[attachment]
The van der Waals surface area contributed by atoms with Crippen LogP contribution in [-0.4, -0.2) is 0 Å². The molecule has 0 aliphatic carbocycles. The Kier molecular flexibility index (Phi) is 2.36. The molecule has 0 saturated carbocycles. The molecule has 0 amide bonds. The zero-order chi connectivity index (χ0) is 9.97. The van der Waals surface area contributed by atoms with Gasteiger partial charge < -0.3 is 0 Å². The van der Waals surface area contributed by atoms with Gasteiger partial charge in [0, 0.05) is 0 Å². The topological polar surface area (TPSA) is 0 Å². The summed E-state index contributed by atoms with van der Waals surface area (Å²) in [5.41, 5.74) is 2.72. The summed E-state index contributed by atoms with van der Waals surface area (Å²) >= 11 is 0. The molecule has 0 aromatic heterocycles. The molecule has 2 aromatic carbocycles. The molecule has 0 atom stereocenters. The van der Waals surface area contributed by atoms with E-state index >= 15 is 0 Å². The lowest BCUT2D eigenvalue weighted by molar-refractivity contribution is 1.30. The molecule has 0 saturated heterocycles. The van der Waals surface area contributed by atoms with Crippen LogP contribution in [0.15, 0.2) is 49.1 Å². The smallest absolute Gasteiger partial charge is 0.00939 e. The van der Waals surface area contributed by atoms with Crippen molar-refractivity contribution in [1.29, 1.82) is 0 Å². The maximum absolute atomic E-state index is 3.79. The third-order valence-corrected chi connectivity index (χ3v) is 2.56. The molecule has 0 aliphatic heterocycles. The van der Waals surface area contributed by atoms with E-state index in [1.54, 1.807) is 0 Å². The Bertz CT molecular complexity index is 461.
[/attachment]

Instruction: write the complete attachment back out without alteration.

The van der Waals surface area contributed by atoms with Crippen LogP contribution in [-0.4, -0.2) is 0 Å². The molecule has 0 aliphatic carbocycles. The Kier molecular flexibility index (Phi) is 2.36. The molecule has 0 saturated carbocycles. The molecule has 0 amide bonds. The zero-order chi connectivity index (χ0) is 9.97. The van der Waals surface area contributed by atoms with Gasteiger partial charge < -0.3 is 0 Å². The van der Waals surface area contributed by atoms with Gasteiger partial charge in [0, 0.05) is 0 Å². The topological polar surface area (TPSA) is 0 Å². The summed E-state index contributed by atoms with van der Waals surface area (Å²) in [5.41, 5.74) is 2.72. The summed E-state index contributed by atoms with van der Waals surface area (Å²) >= 11 is 0. The molecule has 0 aromatic heterocycles. The molecule has 2 aromatic carbocycles. The molecule has 0 atom stereocenters. The van der Waals surface area contributed by atoms with E-state index >= 15 is 0 Å². The lowest BCUT2D eigenvalue weighted by molar-refractivity contribution is 1.30. The molecule has 0 saturated heterocycles. The van der Waals surface area contributed by atoms with Crippen LogP contribution in [0.15, 0.2) is 49.1 Å². The smallest absolute Gasteiger partial charge is 0.00939 e. The van der Waals surface area contributed by atoms with Crippen molar-refractivity contribution in [1.29, 1.82) is 0 Å². The maximum absolute atomic E-state index is 3.79. The third-order valence-corrected chi connectivity index (χ3v) is 2.56. The molecule has 0 aliphatic heterocycles. The van der Waals surface area contributed by atoms with E-state index in [1.54, 1.807) is 0 Å². The Bertz CT molecular complexity index is 461.